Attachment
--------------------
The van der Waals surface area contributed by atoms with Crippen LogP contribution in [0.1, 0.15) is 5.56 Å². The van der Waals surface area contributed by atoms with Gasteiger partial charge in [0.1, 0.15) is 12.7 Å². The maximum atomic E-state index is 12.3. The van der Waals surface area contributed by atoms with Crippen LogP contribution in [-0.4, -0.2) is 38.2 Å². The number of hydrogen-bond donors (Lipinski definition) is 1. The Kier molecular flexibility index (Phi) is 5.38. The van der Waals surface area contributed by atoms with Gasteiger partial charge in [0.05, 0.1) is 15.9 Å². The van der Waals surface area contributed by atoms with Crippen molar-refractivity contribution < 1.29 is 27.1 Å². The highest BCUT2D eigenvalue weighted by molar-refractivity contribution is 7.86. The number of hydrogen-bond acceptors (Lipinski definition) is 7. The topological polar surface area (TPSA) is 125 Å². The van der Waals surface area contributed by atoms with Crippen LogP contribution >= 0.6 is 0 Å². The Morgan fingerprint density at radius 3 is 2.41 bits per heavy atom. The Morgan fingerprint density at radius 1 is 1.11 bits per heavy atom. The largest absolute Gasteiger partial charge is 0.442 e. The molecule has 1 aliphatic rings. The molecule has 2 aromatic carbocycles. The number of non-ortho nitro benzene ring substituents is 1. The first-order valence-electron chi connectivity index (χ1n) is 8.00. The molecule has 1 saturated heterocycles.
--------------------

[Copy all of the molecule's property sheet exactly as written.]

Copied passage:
The van der Waals surface area contributed by atoms with Crippen LogP contribution in [0.1, 0.15) is 5.56 Å². The van der Waals surface area contributed by atoms with Gasteiger partial charge in [0.1, 0.15) is 12.7 Å². The maximum atomic E-state index is 12.3. The van der Waals surface area contributed by atoms with Crippen LogP contribution in [-0.4, -0.2) is 38.2 Å². The number of hydrogen-bond donors (Lipinski definition) is 1. The Kier molecular flexibility index (Phi) is 5.38. The van der Waals surface area contributed by atoms with Gasteiger partial charge in [0.05, 0.1) is 15.9 Å². The van der Waals surface area contributed by atoms with Crippen molar-refractivity contribution < 1.29 is 27.1 Å². The highest BCUT2D eigenvalue weighted by molar-refractivity contribution is 7.86. The number of hydrogen-bond acceptors (Lipinski definition) is 7. The topological polar surface area (TPSA) is 125 Å². The van der Waals surface area contributed by atoms with Crippen LogP contribution >= 0.6 is 0 Å². The Morgan fingerprint density at radius 3 is 2.41 bits per heavy atom. The Morgan fingerprint density at radius 1 is 1.11 bits per heavy atom. The largest absolute Gasteiger partial charge is 0.442 e. The molecule has 1 aliphatic rings. The molecule has 2 aromatic carbocycles. The number of non-ortho nitro benzene ring substituents is 1. The first-order valence-electron chi connectivity index (χ1n) is 8.00. The molecule has 1 saturated heterocycles.